UAE School Students Show Off Their Innovative Prowess At The Assembly's Show & Tech 2019
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A machine learning app for the blind, an augmented reality app to help make the roads safer, and mind-controlled games that help kids with attention-deficit/hyperactivity disorder (ADHD) were the winning student-designed prototypes at the second edition of Show & Tech, which took place in Dubai in June this year.
The top ideas triumphed over the more than 50 prototypes on display at the annual exhibition and competition that features innovative DIY projects contributed by tech enthusiasts of all ages from across the UAE.
Organized by The Assembly, a one-of-a-kind collaborative community makerspace and Smart lab located within the in5 innovation center in Dubai Knowledge Park, the not-for-profit initiative brought together learners, students, entrepreneurs and makers to learn and share hands-on tech skills, explore new ideas and bring them to life.
The projects on display at Show & Tech were whittled down from more than 100 submissions, organizers said.
“It was very rewarding to see twice the number of entries this year,” says Prashant K Gulati, founder, The Assembly. “We are very happy to help foster and encourage the next generation of innovators. We will continue to empower these entrepreneurs and creators through our workshops to enable more people realize their dreams.”
The panel of judges included Alberto Araque, VP Internet of Things and Digital Payments, Etisalat Digital, Ashish Panjabi, Chief Operating Officer, Jackys Business Solutions, Bruno Gisquet,Marketing Director, Volkswagen Middle East, Matthew Karau, Lecturer Of Engineering Design, New York University Abu Dhabi, and Vijay Jaswal, Chief Technology Officer, Middle East & Turkey, Software AG.
For ALIVEAN, school kids Ahsan Nayaz, Aryan Krishnan, Mrudul Mamtani and Vraj Rajpura came up with the idea to build an app to help the visually impaired after discussing a video they watched that showed a celebrity helping a blind person.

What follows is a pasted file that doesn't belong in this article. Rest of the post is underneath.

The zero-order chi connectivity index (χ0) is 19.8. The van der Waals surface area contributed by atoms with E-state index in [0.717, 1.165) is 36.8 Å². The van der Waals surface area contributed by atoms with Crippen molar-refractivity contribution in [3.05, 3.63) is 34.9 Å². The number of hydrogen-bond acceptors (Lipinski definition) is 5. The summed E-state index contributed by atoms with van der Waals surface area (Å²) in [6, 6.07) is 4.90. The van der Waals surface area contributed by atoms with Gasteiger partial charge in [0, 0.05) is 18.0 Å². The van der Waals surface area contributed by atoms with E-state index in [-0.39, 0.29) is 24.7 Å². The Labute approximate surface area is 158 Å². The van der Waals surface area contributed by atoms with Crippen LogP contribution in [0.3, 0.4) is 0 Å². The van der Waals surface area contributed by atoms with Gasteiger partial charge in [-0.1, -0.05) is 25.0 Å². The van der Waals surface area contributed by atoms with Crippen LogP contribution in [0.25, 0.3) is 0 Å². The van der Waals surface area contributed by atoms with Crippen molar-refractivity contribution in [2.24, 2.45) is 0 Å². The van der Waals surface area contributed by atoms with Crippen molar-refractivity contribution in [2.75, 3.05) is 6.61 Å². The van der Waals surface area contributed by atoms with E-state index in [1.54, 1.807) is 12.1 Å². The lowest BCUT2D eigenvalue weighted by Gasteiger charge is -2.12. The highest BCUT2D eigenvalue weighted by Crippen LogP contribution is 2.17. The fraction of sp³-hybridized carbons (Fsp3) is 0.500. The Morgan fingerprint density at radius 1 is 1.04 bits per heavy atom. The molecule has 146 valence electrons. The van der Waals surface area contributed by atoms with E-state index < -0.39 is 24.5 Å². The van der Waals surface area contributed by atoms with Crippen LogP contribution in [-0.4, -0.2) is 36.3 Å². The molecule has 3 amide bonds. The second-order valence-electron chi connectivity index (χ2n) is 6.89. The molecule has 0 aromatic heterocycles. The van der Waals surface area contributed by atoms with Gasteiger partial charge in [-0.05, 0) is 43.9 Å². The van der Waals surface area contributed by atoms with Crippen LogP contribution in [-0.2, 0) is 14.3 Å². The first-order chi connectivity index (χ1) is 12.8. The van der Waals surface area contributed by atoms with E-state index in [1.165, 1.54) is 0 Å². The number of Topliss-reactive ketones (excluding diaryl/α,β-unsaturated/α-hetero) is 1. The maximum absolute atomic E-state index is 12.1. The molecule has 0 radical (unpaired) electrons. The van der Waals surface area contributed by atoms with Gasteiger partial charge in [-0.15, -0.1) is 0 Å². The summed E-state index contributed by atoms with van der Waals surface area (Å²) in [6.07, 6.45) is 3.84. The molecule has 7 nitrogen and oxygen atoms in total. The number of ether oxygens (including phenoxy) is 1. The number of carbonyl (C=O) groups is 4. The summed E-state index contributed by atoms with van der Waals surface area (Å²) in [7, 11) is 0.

“The video was being forwarded on WhatsApp, and went viral,” Rajpura, 17, tells Entrepreneur Middle East. “It got us thinking that while this was a kind act, it really wasn't the ideal scenario. It's just boosting the celebrity's image, and that's what people are looking at. But what we felt was that the blind person was dependent on the celebrity for help, and so, we thought we should do something about it.”
The team, all students at Our Own English High School in Sharjah, developed ALIVEAN, a software that assists visually impaired users by using image classification and machine learning to identify objects in real time. The visual data, obtained using a smartphone camera, is converted into audio data, and relayed to users via earpiece. “It's a mobile app for now, but we are also working on a version for users to have the option to switch to glasses, so they don't have to hold a phone,” Rajpura adds.
ALIVEAN was also among the winners of the GEMS Innovation Challenge, held in partnership with Silicon Valley-based Singularity University. The group is currently preparing to present their project at the Singularity University Global Summit in California in August.